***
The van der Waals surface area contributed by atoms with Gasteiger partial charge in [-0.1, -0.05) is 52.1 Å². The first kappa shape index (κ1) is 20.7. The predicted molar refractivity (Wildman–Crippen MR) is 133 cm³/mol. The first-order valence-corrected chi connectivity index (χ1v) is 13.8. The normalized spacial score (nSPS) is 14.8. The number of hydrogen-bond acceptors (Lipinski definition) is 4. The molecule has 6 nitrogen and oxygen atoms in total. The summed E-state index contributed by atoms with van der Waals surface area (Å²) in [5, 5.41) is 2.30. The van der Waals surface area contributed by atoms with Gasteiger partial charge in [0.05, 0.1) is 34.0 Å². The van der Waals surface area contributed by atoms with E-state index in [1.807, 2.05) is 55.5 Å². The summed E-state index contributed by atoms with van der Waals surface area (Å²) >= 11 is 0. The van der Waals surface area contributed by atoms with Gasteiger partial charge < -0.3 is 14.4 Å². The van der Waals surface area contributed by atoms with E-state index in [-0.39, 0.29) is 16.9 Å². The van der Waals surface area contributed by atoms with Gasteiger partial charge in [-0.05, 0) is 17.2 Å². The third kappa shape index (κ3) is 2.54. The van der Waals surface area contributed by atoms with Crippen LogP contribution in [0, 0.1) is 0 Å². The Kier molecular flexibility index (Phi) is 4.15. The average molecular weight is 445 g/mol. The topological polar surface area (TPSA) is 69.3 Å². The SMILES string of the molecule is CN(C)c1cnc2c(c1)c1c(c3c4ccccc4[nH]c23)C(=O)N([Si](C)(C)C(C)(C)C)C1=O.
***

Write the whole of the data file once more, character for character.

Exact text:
The van der Waals surface area contributed by atoms with Gasteiger partial charge in [-0.1, -0.05) is 52.1 Å². The first kappa shape index (κ1) is 20.7. The predicted molar refractivity (Wildman–Crippen MR) is 133 cm³/mol. The first-order valence-corrected chi connectivity index (χ1v) is 13.8. The normalized spacial score (nSPS) is 14.8. The number of hydrogen-bond acceptors (Lipinski definition) is 4. The molecule has 6 nitrogen and oxygen atoms in total. The summed E-state index contributed by atoms with van der Waals surface area (Å²) in [5, 5.41) is 2.30. The van der Waals surface area contributed by atoms with Gasteiger partial charge in [0.05, 0.1) is 34.0 Å². The van der Waals surface area contributed by atoms with E-state index in [1.807, 2.05) is 55.5 Å². The summed E-state index contributed by atoms with van der Waals surface area (Å²) >= 11 is 0. The van der Waals surface area contributed by atoms with Gasteiger partial charge < -0.3 is 14.4 Å². The van der Waals surface area contributed by atoms with E-state index in [-0.39, 0.29) is 16.9 Å². The van der Waals surface area contributed by atoms with Gasteiger partial charge in [-0.05, 0) is 17.2 Å². The third kappa shape index (κ3) is 2.54. The van der Waals surface area contributed by atoms with Crippen LogP contribution in [0, 0.1) is 0 Å². The Kier molecular flexibility index (Phi) is 4.15. The average molecular weight is 445 g/mol. The topological polar surface area (TPSA) is 69.3 Å². The SMILES string of the molecule is CN(C)c1cnc2c(c1)c1c(c3c4ccccc4[nH]c23)C(=O)N([Si](C)(C)C(C)(C)C)C1=O.